Many of the attendees told me that hard evidence is a requirement for ufologists and paranormal field experts. Derrel Sims, also known as Alien Hunter, told me he spent two years in the CIA, and also has served as a police officer and licensed private investigator. He said his first alien encounter happened at age 4, and others in his family have also seen aliens. In 38-plus years of alien research, Sims has learned this: "If you look, the evidence is there." To date, he said, more than 4,000 pieces of that evidence exist.
Sims is adamant about only working with evidence-based methods, using DNA tests and collecting samples as well as relying on ultraviolet, infrared and x-ray tools in his research. He said that, in 1992, he discovered aliens leave their own kind of fluorescent fingerprint, and he continues to test for these clues. He added that if you have had an alien encounter, it's important to react quickly to gather evidence: "fluorescence" stays on the skin for only 24 hours. He said that other marks aliens leave include "scoop" marks, which are an identifying thread some abductees have in common.
Another commonality he's discovered is heritage. He said that, in his research, he has found 45 percent of all abductions happen to Native Americans, Irish and Celtic people, and he said that women also have a higher chance of being abducted.
When it comes to filming hard-to-explain phenomena, Patty Greer, who makes documentaries about crop circles, said that quadcopters — a.k.a. drones — have added production value to her films. Lynne Kitei, who covered a mass UFO sighting in her book and in the documentary The Phoenix Lights, said that even low-tech tools, like the 35mm film she used, are still a reliable way to gather proof of inexplicable flying craft, especially because they offer something an iPhone doesn't: negatives.
Night vision also offers added opportunities for UFO researchers, according to Ben Hansen, who was the host and lead investigator of SyFy channel's "Fact or Faked: Paranormal Files." He's now the owner of Night Vision Ops, an online store that sells night-vision technology. Hansen said that the consumer accessibility of new military-grade technologies in thermal and light amplification scopes are upping the game for the everyday UFO enthusiast.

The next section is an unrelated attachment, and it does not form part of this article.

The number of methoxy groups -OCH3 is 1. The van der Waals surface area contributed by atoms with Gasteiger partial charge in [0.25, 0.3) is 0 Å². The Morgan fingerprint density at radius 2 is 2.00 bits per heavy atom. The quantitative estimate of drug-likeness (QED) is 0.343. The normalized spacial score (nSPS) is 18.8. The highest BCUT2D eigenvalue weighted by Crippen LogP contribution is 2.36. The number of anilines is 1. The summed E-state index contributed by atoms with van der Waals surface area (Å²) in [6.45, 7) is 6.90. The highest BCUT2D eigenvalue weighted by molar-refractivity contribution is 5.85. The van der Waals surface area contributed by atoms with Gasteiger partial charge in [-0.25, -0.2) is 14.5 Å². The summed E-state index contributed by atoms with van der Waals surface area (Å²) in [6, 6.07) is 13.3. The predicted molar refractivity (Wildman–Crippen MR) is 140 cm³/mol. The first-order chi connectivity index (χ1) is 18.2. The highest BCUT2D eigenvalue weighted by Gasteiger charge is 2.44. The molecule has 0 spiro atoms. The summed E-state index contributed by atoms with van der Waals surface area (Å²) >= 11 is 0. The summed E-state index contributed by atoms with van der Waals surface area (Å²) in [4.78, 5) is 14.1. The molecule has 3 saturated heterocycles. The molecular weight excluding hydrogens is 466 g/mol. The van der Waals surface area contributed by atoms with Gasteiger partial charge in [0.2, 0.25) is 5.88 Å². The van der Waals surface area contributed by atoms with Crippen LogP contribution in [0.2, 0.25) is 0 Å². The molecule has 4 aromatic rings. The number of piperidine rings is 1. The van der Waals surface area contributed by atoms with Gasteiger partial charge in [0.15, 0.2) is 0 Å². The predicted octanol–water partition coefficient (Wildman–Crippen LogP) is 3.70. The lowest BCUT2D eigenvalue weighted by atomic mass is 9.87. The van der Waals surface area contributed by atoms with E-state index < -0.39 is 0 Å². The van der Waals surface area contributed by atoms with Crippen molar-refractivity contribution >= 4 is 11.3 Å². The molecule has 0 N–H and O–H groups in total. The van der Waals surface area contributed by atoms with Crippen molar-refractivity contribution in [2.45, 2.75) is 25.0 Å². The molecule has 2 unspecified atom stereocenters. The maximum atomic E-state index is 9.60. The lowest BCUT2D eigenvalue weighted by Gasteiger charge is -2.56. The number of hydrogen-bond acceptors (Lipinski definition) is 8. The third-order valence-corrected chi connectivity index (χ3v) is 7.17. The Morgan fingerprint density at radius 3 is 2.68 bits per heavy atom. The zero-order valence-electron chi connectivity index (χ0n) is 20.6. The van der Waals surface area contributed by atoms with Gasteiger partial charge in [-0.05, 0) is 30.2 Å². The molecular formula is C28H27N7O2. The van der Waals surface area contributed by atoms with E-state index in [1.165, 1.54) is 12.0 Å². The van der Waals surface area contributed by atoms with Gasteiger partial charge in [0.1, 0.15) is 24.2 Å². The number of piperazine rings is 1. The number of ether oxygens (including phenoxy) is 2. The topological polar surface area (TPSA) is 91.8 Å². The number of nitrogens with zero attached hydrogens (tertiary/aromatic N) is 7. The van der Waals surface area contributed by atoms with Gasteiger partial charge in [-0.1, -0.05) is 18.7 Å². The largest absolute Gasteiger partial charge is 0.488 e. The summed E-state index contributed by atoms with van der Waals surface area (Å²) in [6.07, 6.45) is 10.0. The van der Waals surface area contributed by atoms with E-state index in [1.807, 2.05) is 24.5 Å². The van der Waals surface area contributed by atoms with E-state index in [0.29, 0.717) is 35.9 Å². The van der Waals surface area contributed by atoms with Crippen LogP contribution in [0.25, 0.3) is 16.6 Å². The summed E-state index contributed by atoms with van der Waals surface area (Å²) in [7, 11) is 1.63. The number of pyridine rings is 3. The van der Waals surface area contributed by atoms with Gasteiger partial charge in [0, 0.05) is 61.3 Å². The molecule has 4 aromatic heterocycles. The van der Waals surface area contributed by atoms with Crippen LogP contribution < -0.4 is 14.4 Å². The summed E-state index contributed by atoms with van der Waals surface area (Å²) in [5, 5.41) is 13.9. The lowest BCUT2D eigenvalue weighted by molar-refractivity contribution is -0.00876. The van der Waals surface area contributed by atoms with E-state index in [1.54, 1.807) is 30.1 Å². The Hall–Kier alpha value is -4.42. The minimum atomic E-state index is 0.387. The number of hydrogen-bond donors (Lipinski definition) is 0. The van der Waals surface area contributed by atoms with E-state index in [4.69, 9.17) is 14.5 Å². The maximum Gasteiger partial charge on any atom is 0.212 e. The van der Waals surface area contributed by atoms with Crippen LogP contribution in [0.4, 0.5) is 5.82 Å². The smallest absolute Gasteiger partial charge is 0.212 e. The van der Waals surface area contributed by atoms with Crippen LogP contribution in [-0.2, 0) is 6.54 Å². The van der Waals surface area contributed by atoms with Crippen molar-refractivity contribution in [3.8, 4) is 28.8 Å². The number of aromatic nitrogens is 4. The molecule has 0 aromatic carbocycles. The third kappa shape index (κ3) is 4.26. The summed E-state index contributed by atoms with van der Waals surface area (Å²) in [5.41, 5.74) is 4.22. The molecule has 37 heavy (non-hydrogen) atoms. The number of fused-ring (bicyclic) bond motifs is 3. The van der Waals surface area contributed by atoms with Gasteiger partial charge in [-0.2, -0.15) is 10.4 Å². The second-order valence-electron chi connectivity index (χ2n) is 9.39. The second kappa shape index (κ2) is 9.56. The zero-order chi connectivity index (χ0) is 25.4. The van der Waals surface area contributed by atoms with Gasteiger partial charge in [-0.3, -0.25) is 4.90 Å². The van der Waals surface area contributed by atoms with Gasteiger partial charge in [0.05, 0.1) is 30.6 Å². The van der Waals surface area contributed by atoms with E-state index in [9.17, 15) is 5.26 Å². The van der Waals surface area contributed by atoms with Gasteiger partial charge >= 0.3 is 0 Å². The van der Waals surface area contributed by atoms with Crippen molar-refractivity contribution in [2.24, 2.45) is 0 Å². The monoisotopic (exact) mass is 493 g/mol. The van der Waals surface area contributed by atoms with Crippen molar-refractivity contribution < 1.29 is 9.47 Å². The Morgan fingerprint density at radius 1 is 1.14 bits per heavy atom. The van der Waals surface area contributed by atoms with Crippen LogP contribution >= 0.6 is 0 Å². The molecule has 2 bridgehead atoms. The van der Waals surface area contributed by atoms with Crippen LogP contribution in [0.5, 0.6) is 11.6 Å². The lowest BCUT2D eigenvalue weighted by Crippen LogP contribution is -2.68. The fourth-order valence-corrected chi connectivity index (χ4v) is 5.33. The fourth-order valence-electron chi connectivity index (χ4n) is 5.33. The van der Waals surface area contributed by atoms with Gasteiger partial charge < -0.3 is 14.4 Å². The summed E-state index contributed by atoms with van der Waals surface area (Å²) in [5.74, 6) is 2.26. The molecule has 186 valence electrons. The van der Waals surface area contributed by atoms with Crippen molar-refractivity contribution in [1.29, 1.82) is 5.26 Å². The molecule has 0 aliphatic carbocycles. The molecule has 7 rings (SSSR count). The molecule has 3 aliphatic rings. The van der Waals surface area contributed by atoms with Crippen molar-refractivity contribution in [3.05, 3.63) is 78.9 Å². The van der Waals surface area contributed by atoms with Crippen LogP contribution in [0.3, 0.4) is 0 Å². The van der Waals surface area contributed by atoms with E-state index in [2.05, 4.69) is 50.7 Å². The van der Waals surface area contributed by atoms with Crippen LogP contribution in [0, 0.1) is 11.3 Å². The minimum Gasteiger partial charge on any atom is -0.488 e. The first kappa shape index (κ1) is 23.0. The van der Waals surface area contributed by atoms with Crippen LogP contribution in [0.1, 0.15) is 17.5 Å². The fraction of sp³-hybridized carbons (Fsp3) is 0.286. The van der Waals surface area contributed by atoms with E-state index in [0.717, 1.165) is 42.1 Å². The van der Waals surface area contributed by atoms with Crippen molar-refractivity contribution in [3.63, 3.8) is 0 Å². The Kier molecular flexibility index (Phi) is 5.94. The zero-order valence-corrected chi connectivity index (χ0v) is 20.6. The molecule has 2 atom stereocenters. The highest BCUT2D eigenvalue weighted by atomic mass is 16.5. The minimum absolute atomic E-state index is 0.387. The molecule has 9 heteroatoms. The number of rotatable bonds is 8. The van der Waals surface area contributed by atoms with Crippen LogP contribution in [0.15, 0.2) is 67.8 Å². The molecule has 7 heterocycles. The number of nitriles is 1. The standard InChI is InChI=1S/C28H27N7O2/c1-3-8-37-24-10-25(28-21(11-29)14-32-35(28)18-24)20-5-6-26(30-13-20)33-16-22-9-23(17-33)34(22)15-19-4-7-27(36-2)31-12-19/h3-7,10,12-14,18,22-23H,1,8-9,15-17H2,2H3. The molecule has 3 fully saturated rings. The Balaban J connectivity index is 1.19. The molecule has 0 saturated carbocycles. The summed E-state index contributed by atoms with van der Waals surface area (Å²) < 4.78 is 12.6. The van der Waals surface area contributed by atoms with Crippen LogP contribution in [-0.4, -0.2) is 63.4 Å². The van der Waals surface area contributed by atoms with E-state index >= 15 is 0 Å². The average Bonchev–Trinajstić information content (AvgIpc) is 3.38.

To close out an intense few days on site at the Congress, Hansen's team invited me to a night watch near Arizona's Superstition Mountains. It was fascinating to see the latest optics add incredible clarity to the night sky, amplifying available light up to 50,000 times beyond what the unaided eye can see. Using the right technology, we were also able to see that a certain flying object, which made everyone nearby jump, wasn't a UFO after all. It was a bat.
I was surrounded by some serious tech all weekend, and it was eye-opening to see the ways that UFO hunters are gathering scientific evidence to learn more about the paranormal world. But I have to say, the gadget that was the most useful to me at the conference was my iPhone, which I used to download a free nightlight app for kids. For the few hours I managed to sleep, it was with the soothing illumination provided by "Kiwi the Green Koala." In short, I was officially freaked out.